Vatican spells Jesus wrong on commemorative coin


#1

[Permalink]


#2

Awesome, I'm going to head right down to the Temple and see if I can score one of the flawed medallions from the moneychangers there! It's sure to be a sought-after collectible, and the odds that some crazed fundamentalist with a whip will interfere are vanishingly small.


#3

Conclusive proof that THERE IS NO GOD!

Or that he's illiterate.


#4

Lesus Christ! The oblect of a coin like that is to celebrate the loy of inlecting new leadership into one of the world's malor religions. I guess it's lust another example of the difficulty of telling the difference between l and l in sans-serif fonts.


#5

Yet another reason typefaces should have a clear distinction between L and I.


#6

1 agree.


#7

I can only surmise that person after person looked at this and simply shrugged, "Huh, I guess that's another obscure, wacky Latin thing I haven't heard of," and just passed it along.

Would they actually have been looking for "Iesus" and not "Jesus" ? The article is unclear.


#8

IHS is reasonably common in Roman Catholic circles


#9

But Jehovah starts with an I!


#10

Christ, what an accident!


#11

Now I don't feel nearly as stupid for the commemorative coins I accidentally put out celebrating the "Lying Spaghetti Monster".


#12

Chris, what an asshole! wink


#13

Where's your miracles now big shot.


#14

I love you smile


#15

As is INRI


#16

It's worth noting that this is a classic problem in letterpress shops -- if you get careless and forget that the letters should be reading backward it's easy to substitute b for d, p for q, and so on. L for J, or I for either, is another case of the same thing.

It could be worse. Gothic fonts are notorious for having capital letters that are hard to read, leading to things like the "Saint Ioseph Gazette" going for two decades before someone noticed that the J had turned into an I.

The real question is: Do they take the solution the Post Office does when defective stamps escape, and crank out a bunch of equally defective ones to kill the unintended collectors' value and avoid the temptation for staff to sell additional "rare" copies under the table at hugely inflated prices, or do they think they can recover enough to keep that from becoming an issue? Depends, I suppose, on how incorruptable they think everyone they're working with will be.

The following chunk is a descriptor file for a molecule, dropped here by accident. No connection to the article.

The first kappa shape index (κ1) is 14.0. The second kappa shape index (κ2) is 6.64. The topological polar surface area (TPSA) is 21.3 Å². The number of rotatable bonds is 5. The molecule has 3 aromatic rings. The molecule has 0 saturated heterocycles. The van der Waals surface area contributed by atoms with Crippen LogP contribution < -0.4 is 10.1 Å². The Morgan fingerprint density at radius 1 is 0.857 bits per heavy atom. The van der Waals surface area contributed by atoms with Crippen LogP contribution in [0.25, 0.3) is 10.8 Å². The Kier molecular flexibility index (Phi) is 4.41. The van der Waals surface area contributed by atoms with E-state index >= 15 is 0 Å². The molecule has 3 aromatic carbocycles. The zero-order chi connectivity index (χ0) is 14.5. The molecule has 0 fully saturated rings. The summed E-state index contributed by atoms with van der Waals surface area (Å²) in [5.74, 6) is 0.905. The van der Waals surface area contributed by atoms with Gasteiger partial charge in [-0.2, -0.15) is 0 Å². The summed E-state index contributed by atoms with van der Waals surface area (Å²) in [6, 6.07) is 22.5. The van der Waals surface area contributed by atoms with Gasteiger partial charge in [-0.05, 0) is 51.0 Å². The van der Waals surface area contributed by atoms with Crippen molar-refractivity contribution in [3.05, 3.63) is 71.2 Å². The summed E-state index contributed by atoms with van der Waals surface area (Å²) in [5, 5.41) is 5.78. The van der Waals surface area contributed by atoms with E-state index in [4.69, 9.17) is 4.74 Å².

#17

Such is the result of no longer teaching latin in the schools.


#18

Any scholars here? Is there not some possibility that this was a deliberate slight by the anti-Jesuit branch of the much fragmented vatican religgion? Some obscure reference to a muslim spelling of Jebus?

Please? A little infighting would make my day.

That said, this pope does seem a bit better than Ratzslinger. I still want him to actualy allow all the paedos to go to jail. And all the horrible administrators who facilitated their evasions. And all the senior hierarchy who ignored the inconceivable multiplicity of assaults on minors.


#19

The script on the coin shows all the Us as Vs - PVBLICANVM, QVIAM, SEQVERE and so on. In that case, they would not distinguish between I and J either, and so should write IESUS.


#20

No, that makes no sense at all. Jesus is Iesus in Latin, Iesous in Greek, something similar in Aramaic, but it never ever starts with an L. Doesn't matter if you're Muslim or Rastafarian, there's no Lesus - it's a typo.